East Wilson aerial.

In January 1985, while the old Hotel Cherry was under renovation, Brian Ezzelle shot photos of the former Atlantic Coast Line station. In the process, he captured this slice of East Wilson. The blocks bordered by the railroad, Nash, Pender and Green Streets were home to East Wilson’s commercial district and its largest churches, with significant housing in the interior.

The intervening 33 years, arguably, have been catastrophic. Nearly all of the housing in the area shown below was demolished as substandard or derelict in the 1990s, as were stretches of commercial buildings fronting Nash and Pettigrew Streets. The city has engaged in streetscaping and the churches have renovated and expanded, but the liveliness of yesteryear, for better or worse, continues to elude this part of East Wilson.

What do we see here?


  1. Former Atlantic Coast Line rail station.
  2. 418 and 420 East Nash Street.
  3. Seed house, Southern Cotton Oil Mill, 518 Stemmer Street. Per the inventory submitted with the nomination report for the Wilson Central Business-Tobacco Warehouse Historic District, “This massive (95×145) pyramidal structure was built ca 1940. It has a prominent sloping corrugated metal roof that is crown by a gable clerestory. The building is one of the prominent visual features of the southern portion of Wilson industrial’s section. The interior is cavernous, has a cement floor and is illuminated only by the windows in the clerestory. It is presently [1984] used for fertilizer storage.”
  4. 417, 419 and (hidden) 421 East Nash Street.
  5. Abbitt Building, 506-516 East Nash Street.
  6. Orange Hotel.
  7. Possibly 542 East Nash Street, the Anne Mitchell house.
  8. Odd Fellows Hall, 549-551 East Nash Street.
  9. Jackson Chapel First Missionary Baptist Church, founded 1872.
  10. M&W Grocery, 117 North Pettigrew Street.
  11. 119 North Pettigrew Street had been a seafood market, but housed a used clothing store by the mid-1980s.
  12. Church Street.
  13. Saint John A.M.E. Zion Church, founded 1868.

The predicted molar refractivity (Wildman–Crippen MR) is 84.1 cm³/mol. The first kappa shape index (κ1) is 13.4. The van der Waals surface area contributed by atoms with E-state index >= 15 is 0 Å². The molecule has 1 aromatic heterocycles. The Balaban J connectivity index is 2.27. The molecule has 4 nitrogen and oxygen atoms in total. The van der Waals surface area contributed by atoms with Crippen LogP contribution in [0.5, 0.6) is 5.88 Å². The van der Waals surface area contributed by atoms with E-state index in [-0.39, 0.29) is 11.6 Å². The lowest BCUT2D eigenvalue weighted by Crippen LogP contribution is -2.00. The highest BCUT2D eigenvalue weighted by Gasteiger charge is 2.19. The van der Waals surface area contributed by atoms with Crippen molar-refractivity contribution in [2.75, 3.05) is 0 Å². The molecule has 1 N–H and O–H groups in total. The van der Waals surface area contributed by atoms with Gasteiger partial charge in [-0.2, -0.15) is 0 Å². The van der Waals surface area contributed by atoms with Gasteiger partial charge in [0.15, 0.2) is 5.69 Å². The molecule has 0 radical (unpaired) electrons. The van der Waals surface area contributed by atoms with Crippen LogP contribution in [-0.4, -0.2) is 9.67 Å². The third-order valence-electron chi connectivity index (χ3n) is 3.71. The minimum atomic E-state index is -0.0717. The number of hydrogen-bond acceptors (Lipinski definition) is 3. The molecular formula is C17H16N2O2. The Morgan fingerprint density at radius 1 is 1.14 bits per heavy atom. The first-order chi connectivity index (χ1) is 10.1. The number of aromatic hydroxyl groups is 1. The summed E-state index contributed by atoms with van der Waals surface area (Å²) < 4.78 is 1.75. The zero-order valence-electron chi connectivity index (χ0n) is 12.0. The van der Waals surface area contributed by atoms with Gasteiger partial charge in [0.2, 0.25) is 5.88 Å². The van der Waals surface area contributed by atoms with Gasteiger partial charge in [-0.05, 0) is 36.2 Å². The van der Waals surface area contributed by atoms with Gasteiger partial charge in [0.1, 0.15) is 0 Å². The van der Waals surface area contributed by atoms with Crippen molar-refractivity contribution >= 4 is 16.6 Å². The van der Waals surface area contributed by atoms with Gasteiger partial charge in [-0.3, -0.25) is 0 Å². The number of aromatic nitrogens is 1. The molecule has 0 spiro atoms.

14. Probably 122 North Pender Street.
  15. 200 North Pender Street.
  16. 202 North Pender Street.

Here, per Bing Maps, is the neighborhood today.

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  1. Now an Amtrak station.
  2. 418 and 420 East Nash Street.
  3. Southern Cotton Oil Mill’s seed house and most of its other buildings have been demolished.
  4. 417, 419 and (hidden) 421 East Nash Street.
  5. 506-514 East Nash Street has been renovated, but most of its storefronts are empty.
  6. Orange Hotel has been a rooming house for many years.
  7. This house has been demolished.
  8. Odd Fellows Hall was demolished in the 1990s. (It actually was a little further west on Nash than I have marked it here.)
  9. Jackson Chapel First Missionary Baptist Church expanded its sanctuary and purchased most of the eastern end of the block for parking for parishioners.
  10. M&W Grocery’s building now houses Green’s Grocery.
  11. 119 North Pettigrew Street has been demolished.
  12. Church Street and its crooked companion, Smith Street, have been cleared of nearly all the houses that once crowded their narrow lengths.
  13. Saint John A.M.E. Zion Church remains a vital stakeholder in the community.
  14. 122 North Pender Street is abandoned.
  15. 200 North Pender Street has been demolished.
  16. 202 North Pender Street is abandoned.

Many thanks to Brian Ezzelle for sharing his photo.

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